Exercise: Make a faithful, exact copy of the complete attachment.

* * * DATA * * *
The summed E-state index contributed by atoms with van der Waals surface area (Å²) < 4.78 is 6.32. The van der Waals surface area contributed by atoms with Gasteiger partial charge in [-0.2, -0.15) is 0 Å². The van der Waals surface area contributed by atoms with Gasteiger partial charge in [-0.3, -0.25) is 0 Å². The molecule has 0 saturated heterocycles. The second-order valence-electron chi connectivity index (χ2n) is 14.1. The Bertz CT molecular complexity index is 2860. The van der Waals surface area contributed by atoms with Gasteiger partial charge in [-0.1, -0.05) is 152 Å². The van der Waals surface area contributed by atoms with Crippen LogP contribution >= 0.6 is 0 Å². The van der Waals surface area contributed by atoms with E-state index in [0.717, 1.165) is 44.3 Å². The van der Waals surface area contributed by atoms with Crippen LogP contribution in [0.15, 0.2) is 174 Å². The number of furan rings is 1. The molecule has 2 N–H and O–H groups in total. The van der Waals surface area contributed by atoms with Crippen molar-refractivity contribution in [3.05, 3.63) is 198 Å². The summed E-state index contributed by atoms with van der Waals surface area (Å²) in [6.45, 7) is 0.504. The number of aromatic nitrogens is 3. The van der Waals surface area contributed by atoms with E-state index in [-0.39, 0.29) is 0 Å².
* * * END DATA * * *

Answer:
The summed E-state index contributed by atoms with van der Waals surface area (Å²) < 4.78 is 6.32. The van der Waals surface area contributed by atoms with Gasteiger partial charge in [-0.2, -0.15) is 0 Å². The van der Waals surface area contributed by atoms with Gasteiger partial charge in [-0.3, -0.25) is 0 Å². The molecule has 0 saturated heterocycles. The second-order valence-electron chi connectivity index (χ2n) is 14.1. The Bertz CT molecular complexity index is 2860. The van der Waals surface area contributed by atoms with Gasteiger partial charge in [-0.1, -0.05) is 152 Å². The van der Waals surface area contributed by atoms with Crippen LogP contribution >= 0.6 is 0 Å². The van der Waals surface area contributed by atoms with E-state index in [0.717, 1.165) is 44.3 Å². The van der Waals surface area contributed by atoms with Crippen LogP contribution in [0.15, 0.2) is 174 Å². The number of furan rings is 1. The molecule has 2 N–H and O–H groups in total. The van der Waals surface area contributed by atoms with Crippen molar-refractivity contribution in [3.05, 3.63) is 198 Å². The summed E-state index contributed by atoms with van der Waals surface area (Å²) in [6.45, 7) is 0.504. The number of aromatic nitrogens is 3. The van der Waals surface area contributed by atoms with E-state index in [-0.39, 0.29) is 0 Å².